Canada puts another nail in the coffin of self-regulation

The Canadian Centre for Child Protection (C3P) is justly famous for many things. One of them is the quality of their research. It is based on two vital, interdependent pillars.

First is a deep understanding of the position and needs of survivors of child sex abuse, particularly those who have had the additional misfortune of appearing in a picture or video which depicts their abuse where the picture or video has also been circulated online.

Second is CP3’s exceptionally strong grounding in the technologies used to make, publish and distribute child sex abuse material (csam) over all parts of the internet.

More evidence of C3P’s top class work became available yesterday when they published their long-awaited report: “Project Arachnid: Online availability of child sex abuse material”. Its nearly 60 pages do not make easy reading (there is an Executive Summary as well) but it is essential reading for anyone engaged in trying to rid the world of the scourge of csam.

The period covered is 2018-2020. Not a vast span but that only serves to underline the scale of what we are facing. And when you look at the report see what C3P say about their backlog. Scary stuff.

Enormous numbers

In the two years under review C3P examined and verified 5.4 million images and issued take down notices to over 760 electronic service providers (ESPs) in all parts of the world.

Qu’est ce que vous allez faire Monsieur le Président ?

Astonishingly, C3P found that fully 48% of all the material identified was linked to a single, French telecommunications company. The G7 is starting in the UK today. President Macron will be there. I wonder if any journalists will tackle him on this and, if so, what will he say? I expect he will be absolutely horrified because there is no doubt his Administration has been making several moves in the right direction and we expect to see even more.

A dark web problem? Emphatically not

You see all kinds of people rolling their eyes and talking about the dark web, encryption and a variety of subterranean exotica as if they were therefore already resigned to being powerless to do anything about csam. But the unvarnished truth is 97% of the csam detected by C3P was in the clear web. So far from being intractable, online csam is highly tractable. What has been missing is the will on the part of far too many ESPs.

And a massive number of repeats

Perhaps even more schockingly 48% of all the take down notices issused by C3P related to images which they had already flagged as illegal to the same provider. That is truly shameful because the technology exists, and is widely available, which would allow any ESP to detect already known images and prevent them ever seeing the light of day again, at least not on a publicly accessible web page. Table 7 of the report (p 38) shows “recidivism” rates going up, not down. And clock Table 7.3 for the names of the companies involved.

Why don’t more companies use the technology that would allow them to detect csam in milliseconds? Because they don’t have to. No law requires it and this, maybe more than anything else, reminds us why self-regulation – voluntarism – has had its day.

Too slow, too slow

C3P says following the issue of a take down notice the median removal time for the item concerned is less than 24 hours. Bravo! But in 10% of the cases it took more than seven weeks for the illegal material to go.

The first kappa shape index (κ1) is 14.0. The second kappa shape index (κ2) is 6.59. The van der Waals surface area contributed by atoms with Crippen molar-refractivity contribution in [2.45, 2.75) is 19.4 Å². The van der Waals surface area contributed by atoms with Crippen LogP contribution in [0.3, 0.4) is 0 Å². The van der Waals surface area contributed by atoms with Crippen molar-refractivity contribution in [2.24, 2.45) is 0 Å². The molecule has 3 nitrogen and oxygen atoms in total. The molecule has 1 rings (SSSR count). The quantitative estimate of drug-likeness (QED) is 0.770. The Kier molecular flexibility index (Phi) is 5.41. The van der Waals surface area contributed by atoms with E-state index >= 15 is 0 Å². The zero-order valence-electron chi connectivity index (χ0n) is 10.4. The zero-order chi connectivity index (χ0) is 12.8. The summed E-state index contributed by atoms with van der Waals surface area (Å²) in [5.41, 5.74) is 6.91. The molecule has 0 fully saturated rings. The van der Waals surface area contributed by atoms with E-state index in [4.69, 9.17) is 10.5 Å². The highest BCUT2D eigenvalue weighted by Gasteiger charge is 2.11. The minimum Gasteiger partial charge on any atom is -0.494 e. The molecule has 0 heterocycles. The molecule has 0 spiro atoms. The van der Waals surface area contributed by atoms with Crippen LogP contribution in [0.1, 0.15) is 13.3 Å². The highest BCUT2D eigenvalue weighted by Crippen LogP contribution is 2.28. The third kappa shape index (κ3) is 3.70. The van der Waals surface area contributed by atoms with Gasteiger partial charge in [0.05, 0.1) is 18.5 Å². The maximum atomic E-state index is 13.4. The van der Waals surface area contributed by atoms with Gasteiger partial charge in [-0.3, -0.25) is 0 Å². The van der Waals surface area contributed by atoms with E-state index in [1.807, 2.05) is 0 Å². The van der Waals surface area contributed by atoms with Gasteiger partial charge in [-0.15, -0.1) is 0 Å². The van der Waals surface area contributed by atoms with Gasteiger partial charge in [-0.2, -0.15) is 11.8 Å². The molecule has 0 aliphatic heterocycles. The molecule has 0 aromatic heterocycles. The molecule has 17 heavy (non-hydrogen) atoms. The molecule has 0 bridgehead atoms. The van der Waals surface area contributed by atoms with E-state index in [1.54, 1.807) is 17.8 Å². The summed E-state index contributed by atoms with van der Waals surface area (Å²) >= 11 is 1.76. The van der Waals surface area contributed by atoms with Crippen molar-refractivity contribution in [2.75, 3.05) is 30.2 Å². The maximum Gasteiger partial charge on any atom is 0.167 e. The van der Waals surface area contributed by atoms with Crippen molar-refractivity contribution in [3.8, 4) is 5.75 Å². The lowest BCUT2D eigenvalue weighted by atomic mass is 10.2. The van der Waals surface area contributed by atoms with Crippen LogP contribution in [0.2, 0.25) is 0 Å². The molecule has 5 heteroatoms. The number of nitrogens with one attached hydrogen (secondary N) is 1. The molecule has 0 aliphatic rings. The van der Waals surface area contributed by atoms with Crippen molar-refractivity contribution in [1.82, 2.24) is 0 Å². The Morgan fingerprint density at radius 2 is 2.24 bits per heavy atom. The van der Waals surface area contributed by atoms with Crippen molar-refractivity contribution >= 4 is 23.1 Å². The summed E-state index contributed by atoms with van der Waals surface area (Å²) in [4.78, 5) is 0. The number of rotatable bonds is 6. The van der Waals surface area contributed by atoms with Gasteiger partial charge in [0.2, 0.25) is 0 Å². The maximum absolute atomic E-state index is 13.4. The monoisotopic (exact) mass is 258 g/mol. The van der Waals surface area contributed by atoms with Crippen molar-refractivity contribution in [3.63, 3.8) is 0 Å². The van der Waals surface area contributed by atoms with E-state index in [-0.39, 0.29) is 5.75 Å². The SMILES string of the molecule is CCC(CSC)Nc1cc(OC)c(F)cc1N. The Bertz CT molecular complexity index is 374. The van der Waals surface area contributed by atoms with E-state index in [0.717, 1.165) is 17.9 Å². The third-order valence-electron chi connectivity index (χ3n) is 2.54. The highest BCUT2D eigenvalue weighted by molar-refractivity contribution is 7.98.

That is utterly unacceptable and again is a product of voluntarism. And by the way it seems the delays are longest where the images concerned involve older adolescents. This conjures up several unpleasant thoughts about non-expert Sysadmins second-guessing child protection experts meanwhile leaving a child’s sexually abusive image on view until they conclude their own internal interrogation. Not on.

Change is gonna come

From page 48 onwards C3P’s recommendations will be instantly recognisable by children’s advocates in the UK and the EU and in many other parts of the world.

Big Tech obstructionism created space for too many bad guys to flourish

Any and every major thinker in the internet space has known this moment would arrive – the end of voluntarism – but too many industry leaders were determined to drag things out as long as possible to keep the mountains of cash rolling in. It was this obstructionism by Big Tech and their deliberate delaying tactics which created the space for myriad unsavoury characters to hide in the shadows. Until now. Thank you C3P. Keep it up.

About John Carr

John Carr is one of the world's leading authorities on children's and young people's use of digital technologies. He is Senior Technical Adviser to Bangkok-based global NGO ECPAT International, Technical Adviser to the European NGO Alliance for Child Safety Online, which is administered by Save the Children Italy and an Advisory Council Member of Beyond Borders (Canada). Amongst other things John is or has been an Adviser to the United Nations, ITU, the European Union, the Council of Europe and European Union Agency for Network and Information Security and is a former Board Member of the UK Council for Child Internet Safety. He is Secretary of the UK's Children's Charities' Coalition on Internet Safety. John has advised many of the world's largest internet companies on online child safety. In June, 2012, John was appointed a Visiting Senior Fellow at the London School of Economics and Political Science. More: http://johncarrcv.blogspot.com
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